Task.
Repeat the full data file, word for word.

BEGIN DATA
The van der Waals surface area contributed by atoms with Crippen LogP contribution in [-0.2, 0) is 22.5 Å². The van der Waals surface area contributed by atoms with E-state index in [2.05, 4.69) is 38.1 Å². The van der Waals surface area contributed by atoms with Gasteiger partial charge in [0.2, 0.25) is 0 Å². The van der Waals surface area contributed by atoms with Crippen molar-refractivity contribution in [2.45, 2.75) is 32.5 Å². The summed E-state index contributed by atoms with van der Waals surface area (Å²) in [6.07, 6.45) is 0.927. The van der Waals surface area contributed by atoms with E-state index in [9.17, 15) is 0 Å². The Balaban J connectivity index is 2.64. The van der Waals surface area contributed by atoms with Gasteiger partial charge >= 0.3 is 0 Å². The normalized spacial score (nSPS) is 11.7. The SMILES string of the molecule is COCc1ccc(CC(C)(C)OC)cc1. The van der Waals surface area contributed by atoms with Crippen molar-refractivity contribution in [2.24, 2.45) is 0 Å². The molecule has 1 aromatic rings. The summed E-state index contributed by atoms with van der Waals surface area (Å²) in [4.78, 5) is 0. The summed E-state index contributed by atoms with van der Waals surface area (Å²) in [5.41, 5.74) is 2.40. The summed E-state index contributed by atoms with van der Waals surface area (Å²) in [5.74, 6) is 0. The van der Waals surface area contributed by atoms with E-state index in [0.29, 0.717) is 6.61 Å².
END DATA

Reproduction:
The van der Waals surface area contributed by atoms with Crippen LogP contribution in [-0.2, 0) is 22.5 Å². The van der Waals surface area contributed by atoms with E-state index in [2.05, 4.69) is 38.1 Å². The van der Waals surface area contributed by atoms with Gasteiger partial charge in [0.2, 0.25) is 0 Å². The van der Waals surface area contributed by atoms with Crippen molar-refractivity contribution in [2.45, 2.75) is 32.5 Å². The summed E-state index contributed by atoms with van der Waals surface area (Å²) in [6.07, 6.45) is 0.927. The van der Waals surface area contributed by atoms with E-state index in [9.17, 15) is 0 Å². The Balaban J connectivity index is 2.64. The van der Waals surface area contributed by atoms with Gasteiger partial charge >= 0.3 is 0 Å². The normalized spacial score (nSPS) is 11.7. The SMILES string of the molecule is COCc1ccc(CC(C)(C)OC)cc1. The van der Waals surface area contributed by atoms with Crippen molar-refractivity contribution in [2.24, 2.45) is 0 Å². The molecule has 1 aromatic rings. The summed E-state index contributed by atoms with van der Waals surface area (Å²) in [4.78, 5) is 0. The summed E-state index contributed by atoms with van der Waals surface area (Å²) in [5.41, 5.74) is 2.40. The summed E-state index contributed by atoms with van der Waals surface area (Å²) in [5.74, 6) is 0. The van der Waals surface area contributed by atoms with E-state index in [0.29, 0.717) is 6.61 Å².